Instrument: Niton XL3t 900SHE
X-ray fluorescence spectroscopy (XRF) is an elemental analysis technique that reveals the elemental composition of a sample. It is a fast, accurate and simple method that can be used both qualitatively and quantitatively and is non-destructive. In addition, our mobile XRF instrument allows analysis to be performed on-site avoiding the need for sample removal.
X-rays can cause the removal of an electron from atoms. If an electron is ejected from an inner orbital then the atom is in an unstable state and an electron from a higher energy orbital will fall to the lower energy orbital to lower the energy state of the atom.
In doing this, energy is released as a photon with equivalent energy to the difference between the higher and lower orbital energies, in accordance with Planck’s law.
Since the difference in orbital energies is unique to each element, measuring the energy of the emitted photon, to produce a spectrum, reveals the identity of the element responsible and thus the elemental composition of the sample may be determined.
Mixtures of elements can readily be distinguished and the strength of the spectrum is dependent on how much of each element is present.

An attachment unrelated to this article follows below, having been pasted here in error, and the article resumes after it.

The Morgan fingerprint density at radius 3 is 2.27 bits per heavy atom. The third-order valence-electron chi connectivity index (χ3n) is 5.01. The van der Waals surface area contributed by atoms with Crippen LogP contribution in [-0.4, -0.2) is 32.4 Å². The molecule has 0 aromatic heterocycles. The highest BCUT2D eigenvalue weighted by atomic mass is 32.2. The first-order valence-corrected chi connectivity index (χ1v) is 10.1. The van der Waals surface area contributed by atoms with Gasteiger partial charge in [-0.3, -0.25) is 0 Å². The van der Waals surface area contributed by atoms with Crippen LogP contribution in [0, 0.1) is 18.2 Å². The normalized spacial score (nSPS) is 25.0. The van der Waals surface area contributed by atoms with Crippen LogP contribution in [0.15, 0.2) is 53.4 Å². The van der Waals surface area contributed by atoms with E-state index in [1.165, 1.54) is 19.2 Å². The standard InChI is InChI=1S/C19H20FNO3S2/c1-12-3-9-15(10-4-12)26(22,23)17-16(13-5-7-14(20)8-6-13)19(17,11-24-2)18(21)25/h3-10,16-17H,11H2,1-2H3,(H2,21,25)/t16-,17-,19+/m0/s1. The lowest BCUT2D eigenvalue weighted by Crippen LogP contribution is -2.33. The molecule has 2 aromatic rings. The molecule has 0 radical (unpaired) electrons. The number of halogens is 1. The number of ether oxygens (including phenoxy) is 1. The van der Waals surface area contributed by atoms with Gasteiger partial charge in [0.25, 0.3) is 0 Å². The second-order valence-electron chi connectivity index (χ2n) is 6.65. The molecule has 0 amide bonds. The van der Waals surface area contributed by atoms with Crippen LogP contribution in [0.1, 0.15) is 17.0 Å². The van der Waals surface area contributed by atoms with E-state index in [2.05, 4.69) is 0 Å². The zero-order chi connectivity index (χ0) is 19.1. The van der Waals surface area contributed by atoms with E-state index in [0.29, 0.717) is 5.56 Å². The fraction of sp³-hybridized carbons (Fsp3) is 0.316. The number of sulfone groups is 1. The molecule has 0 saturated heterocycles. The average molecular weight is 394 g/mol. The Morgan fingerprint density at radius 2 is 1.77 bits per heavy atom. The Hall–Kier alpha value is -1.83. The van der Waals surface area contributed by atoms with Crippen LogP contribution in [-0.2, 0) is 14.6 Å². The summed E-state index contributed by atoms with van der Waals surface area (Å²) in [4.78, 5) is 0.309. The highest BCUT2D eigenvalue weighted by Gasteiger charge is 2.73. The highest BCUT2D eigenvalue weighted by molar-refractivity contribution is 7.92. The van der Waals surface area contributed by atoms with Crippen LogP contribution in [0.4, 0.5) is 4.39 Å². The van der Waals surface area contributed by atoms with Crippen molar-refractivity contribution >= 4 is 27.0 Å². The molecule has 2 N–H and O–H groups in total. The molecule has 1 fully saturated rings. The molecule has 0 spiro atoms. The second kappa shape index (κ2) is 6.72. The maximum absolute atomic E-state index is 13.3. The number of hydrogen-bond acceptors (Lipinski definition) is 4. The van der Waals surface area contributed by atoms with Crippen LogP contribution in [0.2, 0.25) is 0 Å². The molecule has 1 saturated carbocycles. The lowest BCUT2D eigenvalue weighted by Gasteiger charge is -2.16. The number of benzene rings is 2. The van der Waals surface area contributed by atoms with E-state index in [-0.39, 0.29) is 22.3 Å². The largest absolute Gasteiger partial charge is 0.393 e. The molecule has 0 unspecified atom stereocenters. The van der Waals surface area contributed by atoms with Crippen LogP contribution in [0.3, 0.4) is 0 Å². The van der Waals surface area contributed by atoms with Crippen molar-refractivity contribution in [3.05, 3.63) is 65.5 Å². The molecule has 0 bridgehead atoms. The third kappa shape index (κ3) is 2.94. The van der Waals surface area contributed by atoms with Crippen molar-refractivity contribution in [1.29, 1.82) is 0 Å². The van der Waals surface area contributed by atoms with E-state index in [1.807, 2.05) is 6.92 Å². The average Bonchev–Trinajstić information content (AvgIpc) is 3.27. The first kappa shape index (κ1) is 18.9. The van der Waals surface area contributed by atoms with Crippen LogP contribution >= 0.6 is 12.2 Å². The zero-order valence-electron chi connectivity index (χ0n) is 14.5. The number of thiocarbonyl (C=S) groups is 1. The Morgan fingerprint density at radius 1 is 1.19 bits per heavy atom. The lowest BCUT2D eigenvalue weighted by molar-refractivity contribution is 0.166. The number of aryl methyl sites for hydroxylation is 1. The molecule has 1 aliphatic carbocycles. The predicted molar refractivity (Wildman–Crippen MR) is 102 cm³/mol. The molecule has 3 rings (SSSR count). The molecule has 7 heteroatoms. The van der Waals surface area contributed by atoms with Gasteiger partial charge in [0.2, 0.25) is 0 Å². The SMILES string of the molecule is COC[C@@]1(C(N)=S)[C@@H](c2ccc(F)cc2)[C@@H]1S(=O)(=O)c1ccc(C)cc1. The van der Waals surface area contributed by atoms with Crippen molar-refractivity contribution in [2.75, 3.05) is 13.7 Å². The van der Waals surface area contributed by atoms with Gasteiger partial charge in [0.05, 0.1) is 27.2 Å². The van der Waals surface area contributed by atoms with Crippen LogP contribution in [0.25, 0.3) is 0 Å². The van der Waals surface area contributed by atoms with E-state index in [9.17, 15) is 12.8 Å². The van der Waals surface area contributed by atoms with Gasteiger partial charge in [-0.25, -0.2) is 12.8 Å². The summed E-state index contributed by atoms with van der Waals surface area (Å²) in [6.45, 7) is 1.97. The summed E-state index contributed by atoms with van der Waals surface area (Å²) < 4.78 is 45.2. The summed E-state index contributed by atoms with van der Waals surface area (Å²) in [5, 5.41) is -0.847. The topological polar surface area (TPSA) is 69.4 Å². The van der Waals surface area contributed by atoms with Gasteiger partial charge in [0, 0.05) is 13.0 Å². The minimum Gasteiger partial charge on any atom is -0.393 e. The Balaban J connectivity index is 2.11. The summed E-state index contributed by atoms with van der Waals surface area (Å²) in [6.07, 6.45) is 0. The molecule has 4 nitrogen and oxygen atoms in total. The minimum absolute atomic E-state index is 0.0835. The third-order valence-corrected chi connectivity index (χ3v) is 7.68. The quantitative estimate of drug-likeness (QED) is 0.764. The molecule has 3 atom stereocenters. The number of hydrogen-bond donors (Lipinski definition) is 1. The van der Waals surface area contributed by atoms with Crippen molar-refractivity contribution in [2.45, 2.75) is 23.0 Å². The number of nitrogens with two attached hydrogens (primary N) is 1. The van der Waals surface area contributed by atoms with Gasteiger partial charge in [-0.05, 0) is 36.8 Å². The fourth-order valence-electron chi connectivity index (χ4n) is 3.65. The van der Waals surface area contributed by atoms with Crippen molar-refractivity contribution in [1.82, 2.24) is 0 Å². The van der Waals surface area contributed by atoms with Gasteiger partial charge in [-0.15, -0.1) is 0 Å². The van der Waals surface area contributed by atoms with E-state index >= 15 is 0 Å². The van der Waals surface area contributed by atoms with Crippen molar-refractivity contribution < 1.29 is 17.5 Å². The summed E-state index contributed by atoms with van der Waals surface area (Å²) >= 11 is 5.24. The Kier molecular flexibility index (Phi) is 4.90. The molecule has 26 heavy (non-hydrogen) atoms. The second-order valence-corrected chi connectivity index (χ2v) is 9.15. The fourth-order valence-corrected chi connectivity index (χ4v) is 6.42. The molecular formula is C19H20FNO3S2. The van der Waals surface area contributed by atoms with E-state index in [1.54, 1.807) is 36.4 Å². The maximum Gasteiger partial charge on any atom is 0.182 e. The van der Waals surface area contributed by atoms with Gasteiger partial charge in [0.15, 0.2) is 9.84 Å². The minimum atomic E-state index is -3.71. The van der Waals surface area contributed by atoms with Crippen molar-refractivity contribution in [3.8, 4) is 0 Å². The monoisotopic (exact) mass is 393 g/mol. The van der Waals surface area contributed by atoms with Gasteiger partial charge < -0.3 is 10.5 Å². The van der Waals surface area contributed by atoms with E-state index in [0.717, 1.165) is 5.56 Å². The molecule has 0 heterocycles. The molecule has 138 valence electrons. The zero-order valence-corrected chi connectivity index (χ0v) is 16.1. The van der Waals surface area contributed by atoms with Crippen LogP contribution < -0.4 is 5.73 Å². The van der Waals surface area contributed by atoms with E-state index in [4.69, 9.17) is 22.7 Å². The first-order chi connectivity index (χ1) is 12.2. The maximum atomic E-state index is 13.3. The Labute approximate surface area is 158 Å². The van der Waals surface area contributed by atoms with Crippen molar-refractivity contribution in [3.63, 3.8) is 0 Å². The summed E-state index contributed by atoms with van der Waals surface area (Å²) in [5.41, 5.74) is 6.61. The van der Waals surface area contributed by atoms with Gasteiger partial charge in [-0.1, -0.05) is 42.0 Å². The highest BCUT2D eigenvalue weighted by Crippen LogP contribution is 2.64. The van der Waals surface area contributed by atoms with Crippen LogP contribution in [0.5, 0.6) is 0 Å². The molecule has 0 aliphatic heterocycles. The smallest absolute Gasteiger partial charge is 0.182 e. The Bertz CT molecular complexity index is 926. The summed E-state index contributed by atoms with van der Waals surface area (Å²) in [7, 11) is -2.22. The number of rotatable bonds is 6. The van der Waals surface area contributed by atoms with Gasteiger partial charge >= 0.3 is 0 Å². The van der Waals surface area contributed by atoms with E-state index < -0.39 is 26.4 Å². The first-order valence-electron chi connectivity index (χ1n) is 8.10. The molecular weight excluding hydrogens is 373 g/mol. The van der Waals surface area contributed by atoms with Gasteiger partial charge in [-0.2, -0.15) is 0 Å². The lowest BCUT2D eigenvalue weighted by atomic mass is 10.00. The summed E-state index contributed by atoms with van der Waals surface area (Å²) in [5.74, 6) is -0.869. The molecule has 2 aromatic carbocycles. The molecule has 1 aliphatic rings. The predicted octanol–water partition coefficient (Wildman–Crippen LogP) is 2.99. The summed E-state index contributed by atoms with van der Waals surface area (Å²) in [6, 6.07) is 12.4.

XRF provides surface compositional analysis for a wide range of solid samples and is thus useful for identification of unknown samples or to confirm the identities of suspected samples.
The technique can be used in geological studies to support the identification of the mineralogy of samples based on the elemental composition.
The mobile instrument lends itself to on-site measurements which can save time and costs. During building restoration, for example, the unit can be used to help determine the identity of building materials.
XRF can also be a useful alternative to ICP techniques when a rapid determination of elemental analysis is required at greater than trace levels, for example when analysing alloy samples.
A wide range of sample types are amenable to XRF analysis and samples can be either solid or liquid. For quantitative analysis, samples should be flat. Typically around 20mg of sample is required. The method is non-destructive.